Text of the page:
Bob Filner now claims he was fooled by fake MEK charity in U.S.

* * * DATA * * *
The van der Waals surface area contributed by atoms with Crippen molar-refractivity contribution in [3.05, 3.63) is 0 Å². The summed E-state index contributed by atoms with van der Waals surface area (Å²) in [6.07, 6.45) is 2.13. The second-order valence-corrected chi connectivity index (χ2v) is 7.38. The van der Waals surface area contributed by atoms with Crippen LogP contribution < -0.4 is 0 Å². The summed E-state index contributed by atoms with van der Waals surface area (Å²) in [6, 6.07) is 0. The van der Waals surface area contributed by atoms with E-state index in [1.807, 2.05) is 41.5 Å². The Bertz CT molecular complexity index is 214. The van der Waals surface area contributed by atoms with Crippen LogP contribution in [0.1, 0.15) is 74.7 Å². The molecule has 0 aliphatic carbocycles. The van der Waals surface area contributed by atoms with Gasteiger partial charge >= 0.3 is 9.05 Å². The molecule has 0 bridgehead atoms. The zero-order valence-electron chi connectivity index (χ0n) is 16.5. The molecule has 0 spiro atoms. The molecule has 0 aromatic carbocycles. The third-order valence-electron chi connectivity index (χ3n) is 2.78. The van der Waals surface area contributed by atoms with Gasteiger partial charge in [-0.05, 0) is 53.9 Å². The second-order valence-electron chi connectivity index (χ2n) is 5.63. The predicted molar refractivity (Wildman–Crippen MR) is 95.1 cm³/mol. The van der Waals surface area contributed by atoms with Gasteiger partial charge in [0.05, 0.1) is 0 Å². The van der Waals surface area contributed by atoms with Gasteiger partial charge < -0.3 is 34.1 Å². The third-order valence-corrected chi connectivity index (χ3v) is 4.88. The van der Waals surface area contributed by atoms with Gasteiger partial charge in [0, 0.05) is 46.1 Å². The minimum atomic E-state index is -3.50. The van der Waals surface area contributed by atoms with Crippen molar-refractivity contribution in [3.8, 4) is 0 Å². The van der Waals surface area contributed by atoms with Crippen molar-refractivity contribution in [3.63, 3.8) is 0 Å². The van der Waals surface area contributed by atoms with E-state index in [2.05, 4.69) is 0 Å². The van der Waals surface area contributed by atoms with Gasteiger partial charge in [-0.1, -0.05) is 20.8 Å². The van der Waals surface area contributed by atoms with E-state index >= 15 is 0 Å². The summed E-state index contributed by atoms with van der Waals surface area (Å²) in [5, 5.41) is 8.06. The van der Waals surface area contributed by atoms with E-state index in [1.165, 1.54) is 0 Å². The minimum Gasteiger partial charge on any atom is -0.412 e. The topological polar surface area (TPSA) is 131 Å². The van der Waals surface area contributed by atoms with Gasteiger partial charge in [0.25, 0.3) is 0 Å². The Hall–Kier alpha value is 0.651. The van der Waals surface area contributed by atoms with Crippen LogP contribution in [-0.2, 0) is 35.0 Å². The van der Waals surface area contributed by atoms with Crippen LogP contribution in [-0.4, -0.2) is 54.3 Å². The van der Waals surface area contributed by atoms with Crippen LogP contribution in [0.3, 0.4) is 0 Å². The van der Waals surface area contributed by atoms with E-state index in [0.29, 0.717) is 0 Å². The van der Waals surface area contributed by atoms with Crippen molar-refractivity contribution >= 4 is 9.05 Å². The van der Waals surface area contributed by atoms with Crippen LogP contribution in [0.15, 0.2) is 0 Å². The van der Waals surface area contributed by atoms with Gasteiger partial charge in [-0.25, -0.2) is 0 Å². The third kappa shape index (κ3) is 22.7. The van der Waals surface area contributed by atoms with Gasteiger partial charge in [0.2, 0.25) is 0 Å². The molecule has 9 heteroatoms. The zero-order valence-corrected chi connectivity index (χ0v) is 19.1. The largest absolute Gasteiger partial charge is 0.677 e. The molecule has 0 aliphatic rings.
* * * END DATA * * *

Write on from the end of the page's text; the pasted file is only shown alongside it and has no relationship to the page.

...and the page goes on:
San Diego Mayor Bob Filner said Wednesday that he will pay out of his own pocket the nearly $10,000 it cost for his trip to France last month. Filner’s announcement came one day after U-T Watchdog reported that the IRS had no record of the organization Filner said paid his tab of being a U.S. tax-exempt nonprofit. Filner said his $9,839 in travel costs to Paris were covered by the Organization of Iranian-American Communities, a group Filner initially claimed was a charity organized under Internal Revenue Code section 501(c)(3). “I have become aware that the OIAC’s representations regarding its non-profit status were inaccurate,” Filner said in a news release late Wednesday. “For this reason, I will reimburse OIAC for all amounts it paid for my travel and expenses in its international conference in Paris, France, above the $440 gift limit.” Filner filed a similar statement on a mid-year disclosure of gifts, filed Wednesday on the day it was due. The tax status is important because, under city and state law, officials such as Filner are prohibited from receiving gifts totaling more than $440 in a calendar year from most sources. Nonprofits are allowed to exceed that limit if facilitating the official’s appearance or speech at an event — such as the Iranian resistance rally Filner participated in. Filner’s trip to France has been controversial since he returned in late June. The U-T revealed on July 16 that two top aides to Filner increased their city charge-card limits to $30,000 each in advance of Filner’s trip. Councilman Kevin Faulconer sent a series of questions to interim Chief Financial Officer Greg Bych in response to that story, in large part because of the cost to the taxpayers for the trip. Filner later released some details of the trip’s funding, including the cost of his travel covered by the outside group and the cost of his security detail’s travel, covered by taxpayers — $21,244. Filner has said that his fiancee, Bronwyn Ingram, paid her own way. The two have since broken up, and Ingram has not returned messages seeking confirmation that she paid her own way. Filner’s spokeswoman did not respond to calls for comment seeking more information about Filner repaying the Iranian-American organization. Faulconer, chairman of the city’s audit committee, said Filner’s actions in reimbursing the group for the trip confirm a suspicion Faulconer had — that the gift was illegal. “As Chairman of the City’s Audit Committee, I’ve continued to ask questions about Mayor Filner’s junket because the story doesn’t add up,” Faulconer said. “Nothing makes sense about a San Diego Mayor taking this trip to France. I’m going to continue to investigate to determine if other rules meant to protect taxpayers were broken.” Felipe Monroig, president of the San Diego County Taxpayers Association, also said Filner’s action was inadequate. “Mayor Filner has announced that he’ll cover the roughly $9,000 cost of his recent trip to Paris,” Monroig said. “Yet, there remains a much larger cost for his security detail that taxpayers are still on the hook for. Since it’s clear the Mayor’s trip to Paris was little more than a vacation, the Taxpayers Association calls on him to do the right thing and reimburse the full cost, which was upwards of $30,000.” Filner has previously accepted travel from groups that are part of the National Council of Resistance of Iran. He went to Paris in June 2011 as a member of Congress. He also took a similar trip in June 2007, federal records show. His 2011 trip cost $6,589 and was paid for by Colorado’s Iranian American Community, a group tied to the Mujahedeen-e-Khalq or MEK, the militant — and largest — arm of the National Council of Resistance of Iran. The 2007 trip to France, also paid for by Colorado’s Iranian American Community, cost $7,949. The plane ticket in that case was business class. Filner is not alone in accepting travel from the Iranian groups. Others who have gone include former New York Mayor Rudy Giuliani and former Rep. Patrick Kennedy of Rhode Island. In large part, the trips were part of a lobbying campaign to remove the MEK from the U.S. State Department’s foreign terrorist organizations list. In a speech to the group, Filner compared their plight to the U.S. civil rights movement. “This will happen,” Filner said in a speech to the group in 2011. “This will happen. The laws, the facts, are on our side.” The de-listing effort succeeded last year.
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